Justin Kurzel’s blistering, blood-sticky new screen version of Macbeth unseams the famous Shakespearean tragedy open from the nave to the chops, letting its insides spill out across the rock underfoot. Kurzel’s chilling debut feature, the 2011 true-crime thriller Snowtown, suggested the then-37-year-old Australian filmmaker was a talent to watch. But this towering, consistently ingenious film establishes him as a director to cherish.
Built around a pair of cosmically powerful performances from Michael Fassbender as Macbeth and Marion Cotillard as Lady Macbeth, Kurzel’s film, which has had its world premiere at the Cannes Film Festival, retains the play’s Scottish Middle Ages setting and some of Shakespeare’s words.
But the pared-down adaptation by Jacob Koskoff, Michael Leslie and Todd Louiso feels jagged and spare – the bleached, modernist carcass of the original verse – while the sheer innovation of the staging lends a flesh-creeping freshness to every familiar toss and turn of Shakespeare’s plot. Tonally, it is far closer to the fractured poetry of T.S. Eliot’s The Waste Land than Game of Thrones, yet the battle sequences have a serious, blockbuster beauty and heft, with thunderous, slow-motion combat backlit by blood-red sun rays, mist and smoke.
This is in evidence right from the opening shot, which is not of the expected three witches, but the blue-white body of a boy, laid to rest on a carpet of heather and moss. A small funeral party surrounds him, at the head of which are Macbeth and his wife, mourning this tiny, would-be heir to the thanedom of Glamis.
The loss of this child broods over the ensuing carnage like the clouds of mist that constantly roll across the Scottish landscape, which gapes jaggedly below, like a dragon’s jaws. Both Macbeth and Lady Macbeth are fascinated by power, but they’re also terrorised by thoughts of the void beyond it, and every increasingly bloodthirsty decision they make is steered by their existential desperation to endure.
After seeing Fassbender and Cotillard in these roles, the thought of ever seeing anyone else play them fades into irrelevance. Fassbender makes Macbeth a totally plausible despot, bringing him roaring out of the shadows of his often-more dominant wife. Yet Fassbender makes his character’s hunger for power feel entirely human, and perhaps even a little perversely noble, though his sanity ebbs away.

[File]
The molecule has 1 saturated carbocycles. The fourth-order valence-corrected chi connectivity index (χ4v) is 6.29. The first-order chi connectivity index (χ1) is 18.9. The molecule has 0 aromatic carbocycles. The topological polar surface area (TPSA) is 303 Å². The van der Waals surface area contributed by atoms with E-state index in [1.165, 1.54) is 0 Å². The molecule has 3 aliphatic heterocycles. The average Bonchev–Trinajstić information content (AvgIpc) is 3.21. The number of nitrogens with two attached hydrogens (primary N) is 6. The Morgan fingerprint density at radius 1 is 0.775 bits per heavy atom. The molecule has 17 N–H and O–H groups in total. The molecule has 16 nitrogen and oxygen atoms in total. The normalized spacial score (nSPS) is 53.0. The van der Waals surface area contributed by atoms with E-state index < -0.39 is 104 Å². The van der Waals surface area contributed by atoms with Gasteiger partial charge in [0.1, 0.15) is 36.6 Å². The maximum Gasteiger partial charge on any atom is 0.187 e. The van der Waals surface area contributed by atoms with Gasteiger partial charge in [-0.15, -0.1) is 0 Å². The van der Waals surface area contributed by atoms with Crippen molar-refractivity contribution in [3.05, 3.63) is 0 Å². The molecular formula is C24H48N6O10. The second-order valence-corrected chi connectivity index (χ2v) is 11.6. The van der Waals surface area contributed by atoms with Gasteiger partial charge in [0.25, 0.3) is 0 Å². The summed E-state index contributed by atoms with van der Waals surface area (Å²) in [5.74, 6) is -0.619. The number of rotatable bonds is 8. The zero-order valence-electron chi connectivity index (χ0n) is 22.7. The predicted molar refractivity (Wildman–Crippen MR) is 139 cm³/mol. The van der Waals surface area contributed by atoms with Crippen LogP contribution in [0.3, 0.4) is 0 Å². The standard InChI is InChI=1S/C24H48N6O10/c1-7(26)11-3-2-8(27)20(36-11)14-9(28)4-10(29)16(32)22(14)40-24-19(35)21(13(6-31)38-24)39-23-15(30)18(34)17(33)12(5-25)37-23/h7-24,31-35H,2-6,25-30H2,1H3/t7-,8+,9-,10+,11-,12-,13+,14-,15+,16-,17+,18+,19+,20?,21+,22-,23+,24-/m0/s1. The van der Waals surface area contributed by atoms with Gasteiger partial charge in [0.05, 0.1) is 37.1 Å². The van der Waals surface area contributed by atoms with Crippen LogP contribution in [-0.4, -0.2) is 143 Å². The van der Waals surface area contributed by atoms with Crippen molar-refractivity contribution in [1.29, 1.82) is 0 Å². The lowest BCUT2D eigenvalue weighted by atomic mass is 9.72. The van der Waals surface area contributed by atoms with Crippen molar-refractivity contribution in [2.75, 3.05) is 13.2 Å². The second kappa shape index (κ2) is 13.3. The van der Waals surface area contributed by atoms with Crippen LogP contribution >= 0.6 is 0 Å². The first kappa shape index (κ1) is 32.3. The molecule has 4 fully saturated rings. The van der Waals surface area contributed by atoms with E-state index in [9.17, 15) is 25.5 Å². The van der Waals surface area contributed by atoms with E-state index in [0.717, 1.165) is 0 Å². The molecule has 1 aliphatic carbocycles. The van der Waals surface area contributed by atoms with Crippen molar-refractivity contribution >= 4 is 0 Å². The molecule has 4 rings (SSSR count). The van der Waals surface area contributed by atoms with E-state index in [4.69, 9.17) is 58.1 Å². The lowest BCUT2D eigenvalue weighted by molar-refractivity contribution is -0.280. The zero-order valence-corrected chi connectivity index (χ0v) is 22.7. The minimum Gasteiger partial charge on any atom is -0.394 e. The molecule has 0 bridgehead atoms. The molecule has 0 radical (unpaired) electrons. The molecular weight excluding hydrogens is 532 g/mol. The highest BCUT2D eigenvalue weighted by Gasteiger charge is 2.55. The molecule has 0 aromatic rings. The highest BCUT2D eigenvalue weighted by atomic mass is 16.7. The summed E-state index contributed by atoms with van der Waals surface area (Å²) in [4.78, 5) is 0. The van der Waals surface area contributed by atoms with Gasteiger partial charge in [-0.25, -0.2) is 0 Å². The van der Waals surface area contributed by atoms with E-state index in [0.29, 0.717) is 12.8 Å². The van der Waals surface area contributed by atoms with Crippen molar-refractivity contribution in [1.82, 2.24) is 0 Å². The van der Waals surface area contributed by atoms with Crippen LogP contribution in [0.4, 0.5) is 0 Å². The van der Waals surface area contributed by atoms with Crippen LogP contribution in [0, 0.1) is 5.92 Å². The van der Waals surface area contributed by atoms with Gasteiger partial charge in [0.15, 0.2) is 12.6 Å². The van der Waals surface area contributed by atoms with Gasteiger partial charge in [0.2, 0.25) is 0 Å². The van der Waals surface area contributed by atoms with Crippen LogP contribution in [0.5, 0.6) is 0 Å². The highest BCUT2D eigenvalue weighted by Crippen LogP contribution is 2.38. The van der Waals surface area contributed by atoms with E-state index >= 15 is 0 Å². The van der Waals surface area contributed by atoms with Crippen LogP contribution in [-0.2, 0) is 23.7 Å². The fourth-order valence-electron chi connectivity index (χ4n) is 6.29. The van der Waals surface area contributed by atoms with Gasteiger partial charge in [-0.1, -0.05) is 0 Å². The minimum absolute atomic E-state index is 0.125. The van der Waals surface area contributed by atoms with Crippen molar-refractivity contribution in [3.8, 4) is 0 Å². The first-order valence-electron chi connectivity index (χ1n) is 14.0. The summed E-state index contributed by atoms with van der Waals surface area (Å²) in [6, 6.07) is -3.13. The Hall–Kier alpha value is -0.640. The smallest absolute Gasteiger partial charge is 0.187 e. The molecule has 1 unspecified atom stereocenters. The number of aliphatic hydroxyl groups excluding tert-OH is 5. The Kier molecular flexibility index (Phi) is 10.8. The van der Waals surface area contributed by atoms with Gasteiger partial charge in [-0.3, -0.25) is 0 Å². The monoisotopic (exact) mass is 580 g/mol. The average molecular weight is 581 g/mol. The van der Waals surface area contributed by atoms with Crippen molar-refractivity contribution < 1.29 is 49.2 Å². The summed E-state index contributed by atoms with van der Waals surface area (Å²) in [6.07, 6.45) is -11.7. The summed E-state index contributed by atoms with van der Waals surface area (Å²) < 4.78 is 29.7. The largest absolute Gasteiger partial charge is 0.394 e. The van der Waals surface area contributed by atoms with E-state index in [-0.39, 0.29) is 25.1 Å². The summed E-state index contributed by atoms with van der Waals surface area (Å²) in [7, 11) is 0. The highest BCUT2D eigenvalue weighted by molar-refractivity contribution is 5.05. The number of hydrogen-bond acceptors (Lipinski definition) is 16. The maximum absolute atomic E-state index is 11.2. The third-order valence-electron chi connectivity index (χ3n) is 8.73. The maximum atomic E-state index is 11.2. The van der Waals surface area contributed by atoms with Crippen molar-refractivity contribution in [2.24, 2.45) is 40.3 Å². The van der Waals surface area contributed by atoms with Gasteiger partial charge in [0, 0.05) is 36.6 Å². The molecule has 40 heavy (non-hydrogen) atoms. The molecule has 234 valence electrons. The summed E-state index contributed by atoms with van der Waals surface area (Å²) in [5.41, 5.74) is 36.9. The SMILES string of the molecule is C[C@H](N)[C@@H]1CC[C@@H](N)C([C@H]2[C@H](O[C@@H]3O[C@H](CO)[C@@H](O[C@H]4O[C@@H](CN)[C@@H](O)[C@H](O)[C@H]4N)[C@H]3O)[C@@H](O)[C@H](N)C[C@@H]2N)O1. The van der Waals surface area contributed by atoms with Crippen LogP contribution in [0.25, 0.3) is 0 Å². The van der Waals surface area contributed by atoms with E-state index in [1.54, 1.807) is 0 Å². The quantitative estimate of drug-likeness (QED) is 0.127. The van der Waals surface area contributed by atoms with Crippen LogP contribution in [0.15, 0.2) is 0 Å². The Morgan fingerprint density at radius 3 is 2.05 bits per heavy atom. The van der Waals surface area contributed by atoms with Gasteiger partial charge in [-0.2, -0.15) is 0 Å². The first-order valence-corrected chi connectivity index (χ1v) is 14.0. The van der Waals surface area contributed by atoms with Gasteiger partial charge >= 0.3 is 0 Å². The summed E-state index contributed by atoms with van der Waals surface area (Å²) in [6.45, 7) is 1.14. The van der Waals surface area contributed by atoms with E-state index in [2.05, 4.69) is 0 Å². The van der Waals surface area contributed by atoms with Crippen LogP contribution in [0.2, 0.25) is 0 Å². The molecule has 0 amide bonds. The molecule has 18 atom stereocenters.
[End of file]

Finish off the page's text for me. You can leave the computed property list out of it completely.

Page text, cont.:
“O! Full of scorpions is my mind” is a line Fassbender was born to say, and he delivers it perfectly, with an anguished smile that suggests he can feel the creatures pattering up his brain stem.
And then there’s Cotillard, who has the cold, ivory composure of a Lewis chess piece, complemented by some Black Swan-like make-up and tremendously scary, shroud-like costumes. But again, through all the scheming and blood-letting, the actress never loosens her grip on the character’s humanity.
When Lady Macduff (Elizabeth Debicki) and her children are murdered in revenge for Macduff’s treachery, Kurzel has them burnt at the stake with Lady Macbeth in attendance, and Cotillard plays the moment perfectly, shedding a horrified tear at the depths to which she and her husband have sunk.
It’s this self-interested act of mass murder – the snuffing out of the entire Macduff line for the sake of her own, stunted family’s temporary advancement – that sends her tumbling onto the rocks of madness. And if that strikes you as a smart and laterally thought-out adaptational flourish, just wait until you see the metaphysics of the ghostly dagger scene, or Lady Macbeth’s climactic, soul-tearing soliloquy, or exactly how Macduff himself (Sean Harris, spectral and supremely unnerving) brings Birnam Wood to Dunsinane.
David Thewlis, Paddy Considine and Jack Reynor, as Duncan, Banquo and Malcolm respectively, vanish into their roles, without a hint of the rep-company starchiness that second-tier Shakespeare characters can engender in actors determined to “do justice to the Bard”. Justice is done here through a constant hacking away and boiling down, borne of a determination to get right to the heart of the original play. The “Double, double” incantation is gone from the potion-mixing scene, as is the porter’s comic interlude, as is the character of Donalbane, who’s been (entirely rightly) judged superfluous to this telling.
Though it almost certainly wasn’t planned this way, Kurzel’s Macbeth feels like the first post-referendum British film: its themes of destiny and hubris are scorchingly relevant. The tragedy of Macbeth feels as vital and visceral here as it did in the hands of Roman Polanski and Akira Kurosawa, whose previous retellings are as good as Shakespeare on film gets. Kurzel’s version stands respectably beside them, and there can be few higher compliments than that.